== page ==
Macau Week Makes Splash in Las Vegas
As reported by The Las Vegas Sun

Three Las Vegas resorts and the Fashion Show mall have rolled out the red carpet for a large contingent of artisans and government and business dignitaries from Macau hoping to show Southern Nevadans that the city isn't just Asia's premiere gaming destination.

Tuesday was the busiest day of Macau Week, which is being observed at the Venetian, the MGM Grand, Wynn Las Vegas and Fashion Show through Sunday.

Art displays, photo exhibitions and demonstrations by dancers, musicians and artists are scheduled all week at the mall and the resorts to demonstrate that the city on the southern tip of China that vies to become Asia's Las Vegas has a unique cultural heritage that makes it a worthy international destination.

"It's a celebration of a rich cultural heritage, said Fernando Chui Sai On, secretary of social affairs and culture for the Macau Special Administrative Region, a designation established when the government of Portugal turned the area over to the Chinese in 1999.

Macau heated up for the gaming industry in 2002 when the government of Macau signed concession agreements with companies affiliated with Wynn Resorts Ltd. and Las Vegas Sands Inc., opening the area to foreign competitors. Las Vegas Sands quickly opened the Sands Macau last year and began work on a scaled-down version of the Venetian while Wynn began construction of a slimmed-down replica of Wynn Las Vegas.

MGM Mirage entered the market through a partnership with Pansy Ho, managing director of Shun Tak Holdings Ltd., which has real estate and tourism holdings throughout Macau. Ho is a daughter of Stanley Ho, who held a monopoly on casinos in Macau for 40 years before the decision to offer concessions to outside companies.

Stanley Ho still controls more than a dozen casinos in Macau, including the Casino Lisboa, the largest currently operating in the city.

Ground was broken earlier this year on the MGM Macau. All three hotel-casino projects with Las Vegas connections are expected to open in 2007 and are in various stages of construction.

Pansy Ho was among the business representatives who came to Las Vegas for Macau Week and met with MGM Mirage officials in addition to taking in some of the cultural offerings.

"It's been quite well received, Pansy Ho said of this week's cultural offerings at the resorts and the mall. "It gives us an opportunity to show that there's more to experience in Macau.

Las Vegas Sands President and Chief Operating Officer Bill Weidner said that while Macau is a thriving gaming market, it doesn't have the infrastructure to supplant Las Vegas as the world's leading casino resort destination.

Still, Macau's casino revenue is on pace to surpass that of Las Vegas, thanks to a growing core market of Chinese high-rollers, many based in Hong Kong, who make day trips to the casinos.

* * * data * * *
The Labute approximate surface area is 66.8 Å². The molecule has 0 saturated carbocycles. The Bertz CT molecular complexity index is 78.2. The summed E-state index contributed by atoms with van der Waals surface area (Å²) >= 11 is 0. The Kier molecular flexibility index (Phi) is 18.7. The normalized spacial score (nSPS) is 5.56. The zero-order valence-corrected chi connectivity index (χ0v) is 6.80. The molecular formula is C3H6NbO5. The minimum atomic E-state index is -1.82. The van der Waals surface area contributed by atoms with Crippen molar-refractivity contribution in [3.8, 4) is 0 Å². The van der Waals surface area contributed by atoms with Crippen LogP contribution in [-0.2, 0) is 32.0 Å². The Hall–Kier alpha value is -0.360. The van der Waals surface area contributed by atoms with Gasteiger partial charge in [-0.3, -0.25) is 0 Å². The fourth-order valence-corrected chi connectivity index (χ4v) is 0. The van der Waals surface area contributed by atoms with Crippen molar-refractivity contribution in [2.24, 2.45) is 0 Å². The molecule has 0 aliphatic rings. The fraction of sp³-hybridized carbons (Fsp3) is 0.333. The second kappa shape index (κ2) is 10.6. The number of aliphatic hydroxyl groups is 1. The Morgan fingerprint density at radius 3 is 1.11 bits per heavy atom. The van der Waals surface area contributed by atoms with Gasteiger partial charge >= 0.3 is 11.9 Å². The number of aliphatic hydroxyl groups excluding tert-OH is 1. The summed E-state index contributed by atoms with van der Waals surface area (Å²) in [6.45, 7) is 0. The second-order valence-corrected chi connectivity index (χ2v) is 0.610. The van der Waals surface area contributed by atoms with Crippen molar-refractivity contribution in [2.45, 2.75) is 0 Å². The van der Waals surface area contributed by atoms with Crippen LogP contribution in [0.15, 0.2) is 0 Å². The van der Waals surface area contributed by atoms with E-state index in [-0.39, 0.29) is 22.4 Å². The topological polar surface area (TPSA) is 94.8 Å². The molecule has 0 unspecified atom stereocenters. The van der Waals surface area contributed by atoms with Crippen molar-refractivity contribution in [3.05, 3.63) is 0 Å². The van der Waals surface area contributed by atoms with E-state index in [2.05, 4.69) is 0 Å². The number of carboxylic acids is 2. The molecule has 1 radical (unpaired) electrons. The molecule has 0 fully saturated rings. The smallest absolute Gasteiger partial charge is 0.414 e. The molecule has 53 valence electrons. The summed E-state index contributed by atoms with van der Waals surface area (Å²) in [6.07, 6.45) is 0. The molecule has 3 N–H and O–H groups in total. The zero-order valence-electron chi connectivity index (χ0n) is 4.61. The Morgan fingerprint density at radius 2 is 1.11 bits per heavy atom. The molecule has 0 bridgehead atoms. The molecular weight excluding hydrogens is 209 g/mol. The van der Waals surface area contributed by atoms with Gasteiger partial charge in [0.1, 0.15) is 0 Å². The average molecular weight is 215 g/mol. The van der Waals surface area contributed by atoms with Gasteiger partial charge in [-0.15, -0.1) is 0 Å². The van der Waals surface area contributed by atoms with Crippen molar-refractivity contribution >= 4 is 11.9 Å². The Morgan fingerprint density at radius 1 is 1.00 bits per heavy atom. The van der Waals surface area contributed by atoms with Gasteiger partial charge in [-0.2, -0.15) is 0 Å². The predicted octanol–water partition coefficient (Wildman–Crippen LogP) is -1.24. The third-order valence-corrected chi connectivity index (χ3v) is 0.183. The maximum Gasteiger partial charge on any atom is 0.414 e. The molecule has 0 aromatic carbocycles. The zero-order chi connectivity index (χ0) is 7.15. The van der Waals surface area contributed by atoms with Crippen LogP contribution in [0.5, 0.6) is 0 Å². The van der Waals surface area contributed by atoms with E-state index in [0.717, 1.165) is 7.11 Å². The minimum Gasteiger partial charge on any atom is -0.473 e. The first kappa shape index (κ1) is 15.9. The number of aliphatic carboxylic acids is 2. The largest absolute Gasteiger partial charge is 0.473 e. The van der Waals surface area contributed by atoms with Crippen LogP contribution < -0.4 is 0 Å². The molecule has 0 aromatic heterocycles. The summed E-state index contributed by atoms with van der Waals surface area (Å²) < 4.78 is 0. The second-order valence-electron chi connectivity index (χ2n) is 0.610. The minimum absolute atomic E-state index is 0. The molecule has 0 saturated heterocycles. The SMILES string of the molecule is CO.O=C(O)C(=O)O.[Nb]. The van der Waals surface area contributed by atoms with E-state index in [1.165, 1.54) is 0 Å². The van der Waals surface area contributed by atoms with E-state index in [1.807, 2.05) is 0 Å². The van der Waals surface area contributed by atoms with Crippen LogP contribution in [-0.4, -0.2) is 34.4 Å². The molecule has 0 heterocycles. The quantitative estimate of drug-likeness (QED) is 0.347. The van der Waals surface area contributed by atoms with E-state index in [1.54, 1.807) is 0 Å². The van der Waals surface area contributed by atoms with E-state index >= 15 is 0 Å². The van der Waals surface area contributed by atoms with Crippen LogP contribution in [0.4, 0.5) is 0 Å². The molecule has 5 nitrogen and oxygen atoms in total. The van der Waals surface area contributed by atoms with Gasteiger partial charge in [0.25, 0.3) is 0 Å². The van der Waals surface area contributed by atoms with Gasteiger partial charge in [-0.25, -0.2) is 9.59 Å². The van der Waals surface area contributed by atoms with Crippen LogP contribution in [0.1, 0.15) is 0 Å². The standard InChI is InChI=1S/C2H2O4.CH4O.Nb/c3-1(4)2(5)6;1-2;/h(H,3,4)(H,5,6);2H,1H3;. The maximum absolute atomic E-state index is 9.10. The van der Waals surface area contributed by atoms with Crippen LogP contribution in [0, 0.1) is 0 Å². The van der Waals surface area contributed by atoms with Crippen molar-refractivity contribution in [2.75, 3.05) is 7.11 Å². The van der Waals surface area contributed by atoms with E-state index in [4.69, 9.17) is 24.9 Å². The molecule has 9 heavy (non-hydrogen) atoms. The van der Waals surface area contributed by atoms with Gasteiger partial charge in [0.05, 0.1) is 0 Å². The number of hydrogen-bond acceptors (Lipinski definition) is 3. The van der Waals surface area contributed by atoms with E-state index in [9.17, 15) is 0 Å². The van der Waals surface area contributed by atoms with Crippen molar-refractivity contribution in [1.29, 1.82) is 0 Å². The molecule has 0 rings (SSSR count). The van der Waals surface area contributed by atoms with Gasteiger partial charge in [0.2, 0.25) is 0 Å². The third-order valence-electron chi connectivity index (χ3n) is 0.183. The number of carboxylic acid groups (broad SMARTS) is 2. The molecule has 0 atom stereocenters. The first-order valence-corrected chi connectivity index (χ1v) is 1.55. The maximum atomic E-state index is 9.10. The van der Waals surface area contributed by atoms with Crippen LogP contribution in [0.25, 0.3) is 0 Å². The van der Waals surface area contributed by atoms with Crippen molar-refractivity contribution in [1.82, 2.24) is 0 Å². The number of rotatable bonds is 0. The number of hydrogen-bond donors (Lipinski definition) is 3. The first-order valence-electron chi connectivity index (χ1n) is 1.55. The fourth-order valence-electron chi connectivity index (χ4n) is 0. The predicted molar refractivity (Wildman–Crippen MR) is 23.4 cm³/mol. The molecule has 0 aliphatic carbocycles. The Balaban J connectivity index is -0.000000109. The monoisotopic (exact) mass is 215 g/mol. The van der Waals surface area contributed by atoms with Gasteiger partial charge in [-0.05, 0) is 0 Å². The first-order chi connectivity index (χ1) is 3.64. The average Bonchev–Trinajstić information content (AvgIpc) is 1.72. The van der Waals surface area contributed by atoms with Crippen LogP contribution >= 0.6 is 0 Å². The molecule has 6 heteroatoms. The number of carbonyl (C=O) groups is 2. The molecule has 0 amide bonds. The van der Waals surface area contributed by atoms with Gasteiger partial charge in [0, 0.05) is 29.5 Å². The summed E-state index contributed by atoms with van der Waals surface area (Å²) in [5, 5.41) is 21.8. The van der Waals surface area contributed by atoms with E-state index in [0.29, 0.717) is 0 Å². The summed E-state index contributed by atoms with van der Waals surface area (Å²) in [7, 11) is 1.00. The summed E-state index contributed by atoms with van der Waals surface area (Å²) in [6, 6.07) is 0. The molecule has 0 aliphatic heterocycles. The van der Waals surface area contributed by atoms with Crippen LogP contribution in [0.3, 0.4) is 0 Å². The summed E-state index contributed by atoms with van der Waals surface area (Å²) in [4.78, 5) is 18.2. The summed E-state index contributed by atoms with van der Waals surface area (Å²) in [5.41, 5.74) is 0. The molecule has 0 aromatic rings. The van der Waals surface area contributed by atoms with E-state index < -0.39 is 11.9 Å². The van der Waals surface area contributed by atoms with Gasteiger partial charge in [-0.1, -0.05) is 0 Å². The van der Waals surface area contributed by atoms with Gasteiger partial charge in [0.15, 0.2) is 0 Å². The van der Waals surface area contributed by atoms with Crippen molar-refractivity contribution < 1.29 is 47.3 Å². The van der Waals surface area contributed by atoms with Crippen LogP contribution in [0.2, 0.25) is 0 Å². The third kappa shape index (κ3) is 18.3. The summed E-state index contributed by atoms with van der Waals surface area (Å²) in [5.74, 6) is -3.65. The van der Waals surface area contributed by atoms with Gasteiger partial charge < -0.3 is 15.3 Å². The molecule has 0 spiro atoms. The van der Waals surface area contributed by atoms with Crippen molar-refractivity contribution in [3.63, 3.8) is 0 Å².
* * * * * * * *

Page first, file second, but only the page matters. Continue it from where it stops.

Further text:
Weidner said his company's strategy is to help develop a different niche of tourists willing to spend more than a day in the city and take in some of the cultural amenities Macau has to offer. To make the experience more appealing to the mass market, Las Vegas Sands and its American counterparts are developing resort experiences more akin to Las Vegas, complete with entertainment, dining and shopping experiences as well as convention and meeting facilities.

The mass market is only beginning to be tapped as Chinese government authorities continue to relax visa requirements that will allow millions of Chinese citizens to travel more freely.

And, in addition to developing the Chinese market, Macau is spreading its wings internationally. That's why the Macau government is staging Macau Week in Las Vegas.

The Fashion Show is offering Chinese dragon and lion dances, Portuguese folk dancing and a Macanese band at 7:30 and 9 p.m., through Sunday. The mall also is the setting for a photographic exhibit, "24 Hours in Macau."

The MGM Grand also is playing host on its Studio Walk to a photo exhibit featuring images of events and festivals in Macau, including the A-Ma Festival, the Macau Arts Festival, the International Fireworks Festival, the Macau Grand Prix auto race and the Chinese New Year.

A collection of modern art is on display at the Venetian's Colonnade. Fifty-three original works by Macanese artists demonstrating calligraphy, painting and contemporary media are on display.

Macanese virtuoso pianist brothers Kuok-Man Lio and Lio Kuok-Wai played a concert Tuesday night and are scheduled to appear again Friday at Wynn Las Vegas. Resort owner Steve Wynn invited the pianists to appear after hearing them play in Asia.

Macanese food -- a blend of Portuguese and Chinese cuisine -- is being offered with special menu items at Wynn's Terrace Point Cafi, the Venetian's Royal Star Restaurant and MGM Grand's Pearl Restaurant.

The venues also will feature Macanese artisans offering calligraphic painting and silhouette portraits.

Macanese culture got a boost last month when Macau's historic center was listed as a World Heritage Site by the United Nations Educational, Scientific and Cultural Organization. It was the 31st site in China to be designated by UNESCO.